The Hippo and Wnt signaling pathways are intimately associated with tissue homeostasis and tumorigenesis. However, how these two pathways crosstalk remains elusive and has been a matter of intense debate. Both positive and negative regulation of Wnt signaling by YAP/TAZ, the intracellular mediators of Hippo signaling, has been reported, and further studies are clearly required to resolve the controversy regarding the functional and signaling interactions between these two important pathways. In the intestinal epithelium where Wnt signaling plays a pivotal role in controlling stem cell renewal and differentiation, our recent work demonstrated that Lats1/2, the core Hippo kinases, are required for sustaining Wnt signaling in intestinal stem cells. We showed that Lats1/2 removal inhibits Wnt pathway downstream of APC/?-Catenin in the intestine in a cell-autonomous manner. In this grant, we will use a combination of genetic, proteomic and chemical approaches to dissect the molecular basis of the YAP/TAZ-Wnt crosstalk in the intestine.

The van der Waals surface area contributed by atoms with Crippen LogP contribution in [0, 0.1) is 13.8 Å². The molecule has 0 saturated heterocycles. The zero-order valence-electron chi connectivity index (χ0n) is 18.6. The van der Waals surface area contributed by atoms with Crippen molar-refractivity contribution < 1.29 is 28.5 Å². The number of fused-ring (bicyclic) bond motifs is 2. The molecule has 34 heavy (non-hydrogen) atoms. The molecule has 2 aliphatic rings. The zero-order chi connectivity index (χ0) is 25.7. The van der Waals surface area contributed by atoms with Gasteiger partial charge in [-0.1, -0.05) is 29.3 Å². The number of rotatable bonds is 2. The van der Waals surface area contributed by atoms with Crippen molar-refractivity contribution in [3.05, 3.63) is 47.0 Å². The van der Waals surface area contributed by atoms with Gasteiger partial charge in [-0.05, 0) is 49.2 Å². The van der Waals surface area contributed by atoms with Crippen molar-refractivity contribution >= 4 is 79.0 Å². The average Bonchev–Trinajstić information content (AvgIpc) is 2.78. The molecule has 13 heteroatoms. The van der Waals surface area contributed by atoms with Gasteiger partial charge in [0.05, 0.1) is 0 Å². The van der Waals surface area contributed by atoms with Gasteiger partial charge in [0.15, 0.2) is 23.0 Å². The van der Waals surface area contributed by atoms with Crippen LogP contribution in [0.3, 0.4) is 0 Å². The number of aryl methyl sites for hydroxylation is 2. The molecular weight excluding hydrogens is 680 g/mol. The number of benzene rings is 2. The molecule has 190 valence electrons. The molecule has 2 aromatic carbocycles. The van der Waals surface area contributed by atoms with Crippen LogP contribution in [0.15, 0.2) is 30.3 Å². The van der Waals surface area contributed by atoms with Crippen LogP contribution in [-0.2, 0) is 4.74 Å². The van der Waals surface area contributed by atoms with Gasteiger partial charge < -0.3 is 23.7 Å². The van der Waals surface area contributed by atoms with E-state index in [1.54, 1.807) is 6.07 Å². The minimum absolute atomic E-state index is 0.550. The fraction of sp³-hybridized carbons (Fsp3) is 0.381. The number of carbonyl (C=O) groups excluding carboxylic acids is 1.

In Specific Aim 1, we will examine the ability of YAP/TAZ to inhibit Wnt/TCF activation in both wild type and APC mutated intestine, using two new conditional alleles of nuclear YAP/TAZ we recently generated. We will also determine the molecular mechanism by which nuclear YAP/TAZ suppress Wnt/TCF transcriptional activation downstream of APC.
In Specific Aim 2, we define the Wnt- uncoupled TEAD-dependent downstream programs in APC- and Lats1/2- mutated intestinal epithelium and explore therapeutic targeting TEAD in intestinal tumors using animal models.
In this project the investigators seek to understand molecular mechanisms underlying the crosstalk between Hippo and Wnt signaling, two signaling pathways that are critical for tissue homeostasis and tumorigenesis. Our study is focused on the gastrointestinal tract, and the proposed studies are essential to gain mechanistic insights into the functional and signaling interactions of these two pathways in regulation of intestinal stem cells and will have important therapeutic implications for GI disease and cancer.